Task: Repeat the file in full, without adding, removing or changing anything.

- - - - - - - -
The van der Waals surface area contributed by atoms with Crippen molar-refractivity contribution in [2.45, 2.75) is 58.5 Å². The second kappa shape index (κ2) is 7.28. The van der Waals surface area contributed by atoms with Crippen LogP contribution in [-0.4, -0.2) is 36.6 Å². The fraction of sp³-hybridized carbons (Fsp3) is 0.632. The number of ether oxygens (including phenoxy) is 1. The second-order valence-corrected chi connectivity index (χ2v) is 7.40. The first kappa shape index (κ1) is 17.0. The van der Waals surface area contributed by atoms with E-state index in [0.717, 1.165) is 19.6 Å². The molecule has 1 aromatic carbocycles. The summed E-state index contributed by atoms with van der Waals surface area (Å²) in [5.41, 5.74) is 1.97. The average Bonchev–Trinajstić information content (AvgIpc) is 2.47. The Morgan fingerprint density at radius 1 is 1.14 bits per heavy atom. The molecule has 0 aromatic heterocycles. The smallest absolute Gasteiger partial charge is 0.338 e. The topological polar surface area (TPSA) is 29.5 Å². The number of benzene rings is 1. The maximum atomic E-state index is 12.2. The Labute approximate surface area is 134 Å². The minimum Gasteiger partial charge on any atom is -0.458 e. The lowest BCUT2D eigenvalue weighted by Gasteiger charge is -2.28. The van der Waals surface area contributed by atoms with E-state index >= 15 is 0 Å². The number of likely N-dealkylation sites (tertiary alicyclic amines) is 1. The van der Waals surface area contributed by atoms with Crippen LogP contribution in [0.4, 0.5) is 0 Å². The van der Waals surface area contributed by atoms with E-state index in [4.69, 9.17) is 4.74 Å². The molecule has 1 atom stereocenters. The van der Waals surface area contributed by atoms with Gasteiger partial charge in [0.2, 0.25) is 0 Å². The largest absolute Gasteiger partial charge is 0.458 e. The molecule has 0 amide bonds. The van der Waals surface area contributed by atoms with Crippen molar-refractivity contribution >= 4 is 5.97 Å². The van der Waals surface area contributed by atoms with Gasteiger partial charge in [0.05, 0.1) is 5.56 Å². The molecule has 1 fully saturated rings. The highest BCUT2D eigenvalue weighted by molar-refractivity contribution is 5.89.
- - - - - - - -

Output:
The van der Waals surface area contributed by atoms with Crippen molar-refractivity contribution in [2.45, 2.75) is 58.5 Å². The second kappa shape index (κ2) is 7.28. The van der Waals surface area contributed by atoms with Crippen LogP contribution in [-0.4, -0.2) is 36.6 Å². The fraction of sp³-hybridized carbons (Fsp3) is 0.632. The number of ether oxygens (including phenoxy) is 1. The second-order valence-corrected chi connectivity index (χ2v) is 7.40. The first kappa shape index (κ1) is 17.0. The van der Waals surface area contributed by atoms with E-state index in [0.717, 1.165) is 19.6 Å². The molecule has 1 aromatic carbocycles. The summed E-state index contributed by atoms with van der Waals surface area (Å²) in [5.41, 5.74) is 1.97. The average Bonchev–Trinajstić information content (AvgIpc) is 2.47. The Morgan fingerprint density at radius 1 is 1.14 bits per heavy atom. The molecule has 0 aromatic heterocycles. The smallest absolute Gasteiger partial charge is 0.338 e. The topological polar surface area (TPSA) is 29.5 Å². The number of benzene rings is 1. The maximum atomic E-state index is 12.2. The Labute approximate surface area is 134 Å². The minimum Gasteiger partial charge on any atom is -0.458 e. The lowest BCUT2D eigenvalue weighted by Gasteiger charge is -2.28. The van der Waals surface area contributed by atoms with E-state index >= 15 is 0 Å². The number of likely N-dealkylation sites (tertiary alicyclic amines) is 1. The van der Waals surface area contributed by atoms with Crippen LogP contribution in [0.4, 0.5) is 0 Å². The van der Waals surface area contributed by atoms with E-state index in [4.69, 9.17) is 4.74 Å². The molecule has 1 atom stereocenters. The van der Waals surface area contributed by atoms with Gasteiger partial charge in [0.2, 0.25) is 0 Å². The largest absolute Gasteiger partial charge is 0.458 e. The molecule has 0 amide bonds. The van der Waals surface area contributed by atoms with Crippen molar-refractivity contribution >= 4 is 5.97 Å². The van der Waals surface area contributed by atoms with Gasteiger partial charge in [0.05, 0.1) is 5.56 Å². The molecule has 1 fully saturated rings. The highest BCUT2D eigenvalue weighted by molar-refractivity contribution is 5.89.